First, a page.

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Decisions In Criminal Matters, RICO Case, and Remand Was Proper In Bayer Suit

By FindLaw Staff on June 22, 2010 | Last updated on March 21, 2019

US v. Brown, No. 09-1028, concerned a challenge to the district court's imposition of a 120-month mandatory minimum sentence, despite defendant's two previous convictions for aggravated assault qualified him as a career offender for purposes of section 4B1.1, in a conviction for distributing more than five grams of crack cocaine.  In vacating and remanding for re-sentencing, the court held that the district court failed to articulate the necessary justification for such a sizable departure from the guidelines.   

In Jay E. Hayden Found. v. First Neighbor Bank, NA, No. 09-2781, the court faced a challenge to the district court's grant of defendants' motion to dismiss on the ground that the complaint itself showed that plaintiffs had missed the four-year deadline governing RICO suits, in plaintiffs' suit against a bank, two law firms, and affiliated individuals.  In affirming, the court held that the suit was barred by the four year statute of limitations as by the summer of 2003 at the latest, the plaintiffs knew that the lawyer had looted the estate and that the bank's employees were trying to prevent further investigation of the lawyer.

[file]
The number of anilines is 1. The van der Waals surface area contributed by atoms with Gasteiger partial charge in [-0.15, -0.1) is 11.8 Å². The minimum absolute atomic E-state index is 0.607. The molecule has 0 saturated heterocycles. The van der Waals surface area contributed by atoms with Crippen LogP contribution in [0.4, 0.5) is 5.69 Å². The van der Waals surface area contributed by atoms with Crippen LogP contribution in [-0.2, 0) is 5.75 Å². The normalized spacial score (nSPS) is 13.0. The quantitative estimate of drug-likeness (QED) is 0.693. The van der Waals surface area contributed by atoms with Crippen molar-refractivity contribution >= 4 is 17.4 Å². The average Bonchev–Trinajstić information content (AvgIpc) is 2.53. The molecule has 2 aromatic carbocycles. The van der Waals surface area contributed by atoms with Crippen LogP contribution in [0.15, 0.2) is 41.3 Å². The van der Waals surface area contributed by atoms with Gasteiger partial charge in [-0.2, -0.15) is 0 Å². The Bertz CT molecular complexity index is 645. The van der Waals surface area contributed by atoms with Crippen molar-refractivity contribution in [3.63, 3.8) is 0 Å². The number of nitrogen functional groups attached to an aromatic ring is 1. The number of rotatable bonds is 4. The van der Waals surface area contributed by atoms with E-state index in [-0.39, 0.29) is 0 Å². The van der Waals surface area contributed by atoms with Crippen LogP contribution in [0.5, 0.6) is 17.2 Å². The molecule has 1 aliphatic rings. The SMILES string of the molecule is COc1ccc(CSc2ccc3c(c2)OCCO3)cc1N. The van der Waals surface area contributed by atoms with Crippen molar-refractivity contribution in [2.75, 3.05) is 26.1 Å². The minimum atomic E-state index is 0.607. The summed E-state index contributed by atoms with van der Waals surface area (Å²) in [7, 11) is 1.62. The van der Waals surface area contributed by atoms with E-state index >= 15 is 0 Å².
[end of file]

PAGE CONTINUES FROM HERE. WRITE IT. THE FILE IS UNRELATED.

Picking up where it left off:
US v. Wheaton, No. 09-3171, concerned an Anders brief, where defendant's appeal of the district court's imposition of a 36-month sentence upon revocation of his supervised release for distributing marijuana, is dismissed as defendant has admitted violation of the terms of his supervised release, and motion to withdraw is granted.   

Anderson v. Bayer Corp., No. 10-8003, involved defendants' petition for leave to appeal under 28 U.S.C. section 1453(c) of district court's order remanding four of the five cases, in plaintiffs' suit for personal injuries caused by Trasylol, a prescription medication manufactured by Bayer.  In denying the petition for lack of jurisdiction, the court held that the district court properly concluded that the four cases were not mass actions under CAFA.   

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